BRIEFING: Venezuelan Elections 28 July 2024


Venezuela goes to the polls again on 28 July 2024 for the presidential election, held every six years as prescribed in Venezuela’s constitution.

In Venezuela, elections are organised by the National Electoral Council (CNE), which has constitutional status. It is composed of five people: three are nominated by civil society, one by the faculties of legal and political sciences of national universities, and one by the Citizens’ Power. In compliance with its constitutional duties and legal requirements, the CNE has set both the election date and the electoral schedule that it will follow.

The President of the CNE, Elvis Amoroso, informed Venezuela’s citizens that these decisions were made taking into account the Caracas Agreement signed last February 28 by different sectors of the political, social, religious and economic life of the country (several of them in opposition to the Bolivarian Government). This is the result of the permanent dialogue that President Maduro has been promoting and encouraging for many years. 

The electoral process in Venezuela

This will be the 31st electoral process in Bolivarian Venezuela and, as always, it will have all the guarantees that have typified all elections since 1999.

The electoral system is very sophisticated and efficient: the Carter Center judges it to be the most secure in the world. After registering their electronic vote, the voter receives a printed proof that he or she deposits in the ballot box, and at the end of the day the electronic and printed ballots must coincide. Then each participating party has an electronic key and results are sent only when all participants validate them at the same time. At all levels, the parties must validate the results; then, at random, 54% of the votes are verified manually. 

In Bolivarian Venezuela, each election also has at least 14 audits, before, during and after the electoral process; audits that include the participation of all political parties participating in the election, as well as election technicians, computerised electoral systems technicians, and representatives of all institutions and/or national and international organisations invited to accompany the election (see details of the audits of a typical election here:

Who are the candidates?

  • President Nicolás Maduro is running for re-election as the candidate of the United Socialist Party of Venezuela (PSUV) and the broader Great Patriotic Pole coalition. An opinion poll in March showed the PSUV on 35% compared to the opposition’s 9%.

His campaign programme, known as the “Seven Transformations,” proposes major new initiatives in economic modernisation, asserting national sovereignty, safety and security, ensuring social rights, political participation, the environment, and geopolitics. These aim to counteract the destructive effects of US sanctions and to stimulate greater economic activity, while sustaining the socialist direction of Venezuela’s development model.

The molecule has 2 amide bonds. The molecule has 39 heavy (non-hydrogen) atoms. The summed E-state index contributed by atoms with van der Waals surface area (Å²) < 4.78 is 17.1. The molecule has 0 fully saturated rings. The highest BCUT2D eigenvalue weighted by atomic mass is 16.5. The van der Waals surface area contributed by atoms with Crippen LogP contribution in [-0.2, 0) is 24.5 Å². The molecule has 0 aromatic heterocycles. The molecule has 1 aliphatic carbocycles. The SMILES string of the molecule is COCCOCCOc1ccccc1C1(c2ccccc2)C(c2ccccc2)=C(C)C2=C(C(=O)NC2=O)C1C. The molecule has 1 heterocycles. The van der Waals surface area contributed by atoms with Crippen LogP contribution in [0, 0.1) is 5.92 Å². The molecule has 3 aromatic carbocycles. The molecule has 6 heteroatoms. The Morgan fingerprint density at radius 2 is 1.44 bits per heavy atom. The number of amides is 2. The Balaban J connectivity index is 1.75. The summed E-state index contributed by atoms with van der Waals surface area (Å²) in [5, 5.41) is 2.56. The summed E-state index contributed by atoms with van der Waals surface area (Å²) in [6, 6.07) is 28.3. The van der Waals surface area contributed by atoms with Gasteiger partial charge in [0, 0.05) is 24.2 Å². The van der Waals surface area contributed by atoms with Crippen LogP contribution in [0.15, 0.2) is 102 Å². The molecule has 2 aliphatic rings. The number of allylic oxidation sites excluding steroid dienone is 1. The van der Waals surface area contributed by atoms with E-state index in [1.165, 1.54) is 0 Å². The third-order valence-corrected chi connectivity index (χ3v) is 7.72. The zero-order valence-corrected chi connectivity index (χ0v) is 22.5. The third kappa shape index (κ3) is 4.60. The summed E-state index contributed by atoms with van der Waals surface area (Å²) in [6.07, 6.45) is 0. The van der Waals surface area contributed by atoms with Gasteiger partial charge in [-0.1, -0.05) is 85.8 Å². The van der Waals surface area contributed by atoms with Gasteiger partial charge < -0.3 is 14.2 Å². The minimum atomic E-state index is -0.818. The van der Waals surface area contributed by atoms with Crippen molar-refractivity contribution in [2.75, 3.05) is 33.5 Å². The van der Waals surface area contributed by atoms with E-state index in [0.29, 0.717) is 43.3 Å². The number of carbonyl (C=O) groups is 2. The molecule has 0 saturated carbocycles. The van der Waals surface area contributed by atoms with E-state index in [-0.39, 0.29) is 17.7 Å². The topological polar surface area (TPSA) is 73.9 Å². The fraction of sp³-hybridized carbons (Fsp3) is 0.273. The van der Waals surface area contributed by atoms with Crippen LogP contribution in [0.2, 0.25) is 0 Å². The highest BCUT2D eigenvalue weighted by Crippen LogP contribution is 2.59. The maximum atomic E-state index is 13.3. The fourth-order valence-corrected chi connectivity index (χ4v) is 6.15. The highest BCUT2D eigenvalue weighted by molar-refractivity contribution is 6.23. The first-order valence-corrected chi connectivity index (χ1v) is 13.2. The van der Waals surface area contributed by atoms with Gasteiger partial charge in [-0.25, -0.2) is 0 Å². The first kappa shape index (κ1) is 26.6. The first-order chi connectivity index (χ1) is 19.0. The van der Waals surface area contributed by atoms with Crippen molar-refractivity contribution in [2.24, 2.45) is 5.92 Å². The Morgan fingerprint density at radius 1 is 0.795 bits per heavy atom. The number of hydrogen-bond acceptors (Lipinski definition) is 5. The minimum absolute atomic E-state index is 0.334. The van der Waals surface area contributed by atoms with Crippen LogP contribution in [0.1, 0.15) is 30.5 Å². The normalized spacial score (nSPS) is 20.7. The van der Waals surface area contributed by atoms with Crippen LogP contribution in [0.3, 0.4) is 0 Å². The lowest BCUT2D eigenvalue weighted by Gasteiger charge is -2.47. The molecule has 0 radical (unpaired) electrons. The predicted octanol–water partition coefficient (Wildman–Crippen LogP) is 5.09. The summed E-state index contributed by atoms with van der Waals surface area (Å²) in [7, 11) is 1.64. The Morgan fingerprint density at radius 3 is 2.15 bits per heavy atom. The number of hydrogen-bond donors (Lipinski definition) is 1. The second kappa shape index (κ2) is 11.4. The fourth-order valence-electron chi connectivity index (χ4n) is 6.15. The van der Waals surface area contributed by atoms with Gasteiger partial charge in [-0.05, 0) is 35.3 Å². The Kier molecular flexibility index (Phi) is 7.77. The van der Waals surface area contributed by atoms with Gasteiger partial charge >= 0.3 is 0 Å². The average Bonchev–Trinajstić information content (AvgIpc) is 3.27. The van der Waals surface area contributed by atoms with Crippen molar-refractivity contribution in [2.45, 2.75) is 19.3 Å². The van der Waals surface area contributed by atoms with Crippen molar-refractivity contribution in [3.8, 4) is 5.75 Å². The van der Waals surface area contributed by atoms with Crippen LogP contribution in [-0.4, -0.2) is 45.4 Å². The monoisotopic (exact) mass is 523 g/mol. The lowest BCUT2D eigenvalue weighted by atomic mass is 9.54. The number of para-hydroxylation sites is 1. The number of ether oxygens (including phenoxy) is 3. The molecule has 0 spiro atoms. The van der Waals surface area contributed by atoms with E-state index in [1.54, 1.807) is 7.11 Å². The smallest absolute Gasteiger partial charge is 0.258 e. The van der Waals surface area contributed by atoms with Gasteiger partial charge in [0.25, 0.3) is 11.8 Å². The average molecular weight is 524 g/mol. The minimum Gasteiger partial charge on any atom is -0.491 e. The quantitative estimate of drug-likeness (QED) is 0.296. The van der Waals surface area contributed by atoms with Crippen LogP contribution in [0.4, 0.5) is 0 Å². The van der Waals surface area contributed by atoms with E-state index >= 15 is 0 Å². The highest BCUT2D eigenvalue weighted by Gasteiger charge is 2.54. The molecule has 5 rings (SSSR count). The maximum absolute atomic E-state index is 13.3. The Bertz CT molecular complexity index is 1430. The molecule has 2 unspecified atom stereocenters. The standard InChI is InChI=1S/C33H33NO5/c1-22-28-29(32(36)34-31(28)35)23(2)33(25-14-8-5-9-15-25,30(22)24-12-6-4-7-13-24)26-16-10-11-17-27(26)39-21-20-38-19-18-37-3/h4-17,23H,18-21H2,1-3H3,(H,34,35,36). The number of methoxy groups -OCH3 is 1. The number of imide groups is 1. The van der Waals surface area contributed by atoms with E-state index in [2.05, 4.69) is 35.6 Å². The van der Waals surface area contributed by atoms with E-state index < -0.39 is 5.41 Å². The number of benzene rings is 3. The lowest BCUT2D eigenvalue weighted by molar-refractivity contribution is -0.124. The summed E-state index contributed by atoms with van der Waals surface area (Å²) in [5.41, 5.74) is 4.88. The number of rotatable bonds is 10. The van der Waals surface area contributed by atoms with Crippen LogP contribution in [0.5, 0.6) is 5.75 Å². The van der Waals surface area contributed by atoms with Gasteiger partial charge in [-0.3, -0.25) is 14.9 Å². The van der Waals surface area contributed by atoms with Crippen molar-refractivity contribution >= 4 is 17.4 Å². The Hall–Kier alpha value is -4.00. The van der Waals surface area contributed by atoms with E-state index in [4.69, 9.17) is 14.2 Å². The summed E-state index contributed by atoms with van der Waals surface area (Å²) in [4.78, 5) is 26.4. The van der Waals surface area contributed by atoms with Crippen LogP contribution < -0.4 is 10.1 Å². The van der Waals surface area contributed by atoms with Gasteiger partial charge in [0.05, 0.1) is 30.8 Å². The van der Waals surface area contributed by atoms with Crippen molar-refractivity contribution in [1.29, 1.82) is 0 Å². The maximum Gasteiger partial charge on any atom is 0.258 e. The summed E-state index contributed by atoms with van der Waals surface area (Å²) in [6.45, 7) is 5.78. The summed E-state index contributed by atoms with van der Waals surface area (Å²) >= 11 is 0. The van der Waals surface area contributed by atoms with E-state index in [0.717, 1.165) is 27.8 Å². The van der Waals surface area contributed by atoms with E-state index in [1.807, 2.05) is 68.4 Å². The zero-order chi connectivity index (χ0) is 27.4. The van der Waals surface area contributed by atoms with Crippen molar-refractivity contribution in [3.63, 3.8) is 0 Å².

Opposition candidates are:

  • Javier Bertucci (a candidate in 2018 who polled 10.8% of the valid votes, coming third)
  • Benjamin Rausseo (an entrepreneur and comedian, registering as an independent)
  • Claudio Fermín (for the Soluciones party)
  • Antonio Ecarri (standing for the Alianza del Lápiz movement, with the support of the Avanzada Progresista and Cambiemos parties).
  • Enrique Márquez (for the Centrados political party).
  • José Brito (Venezuela First).
  • Luis Eduardo Martínez (Democratic Action)
  • Daniel Ceballos (AREPA).
  • Edmundo González Urritia a former diplomat who was sacked by Chávez in 2002 and has been absent from Venezuelan politics for a long time.

Juan Carlos Alvarado (COPEI) and Luis Ratti (an independent candidate for the Popular Democratic Right Party) have withdrawn their candidatures.

Maria Corina Machado is not a candidate after losing her appeal to the Supreme Court regarding her existing disqualification from holding public office (for, amongst other offences, her support for regime change plots). Instead, the far-right opposition coalition Unitary Platform (PUD) is supporting Edmundo González Urritia who was registered after the CNE extended the candidate registration deadline by 12 hours.

While at first his candidacy was labelled as temporary until the far-right opposition groups had decided who to support as their candidate, the PUD finally decided on April 19, the day before the CNE deadline to change candidates whose names will appear in the electoral ballot, to unanimously support González.

Which organisations are sending international observers?

International observer teams from multilateral organisations such as the Council of Latin American Electoral Experts (CEELA), the Caribbean Community (CARICOM) and African Union, which customarily attend Venezuela’s elections, will again do so.

But for these elections, the EU and the Carter Center have also accepted the invitation to send a team of observers. The Carter Center has signed a memorandum of understanding to guarantee the impartiality and objectivity of its election observation mission.

Given the extent of external observation of these elections, it will be important for all parties to recognise the results once they are officially announced by the CNE. President Maduro has already made a commitment to do so on behalf of the PSUV.

The critical factor here is whether the right-wing opposition loses and objects to the results, as has happened previously, thereby helping to legitimate any intensification of sanctions by the US. The US has already reapplied sanctions, only lifted in October 2023, on Venezuela’s mining, gas and oil industries for alleged infringements of commitments agreed last year in Barbados between the government and the right-wing opposition.

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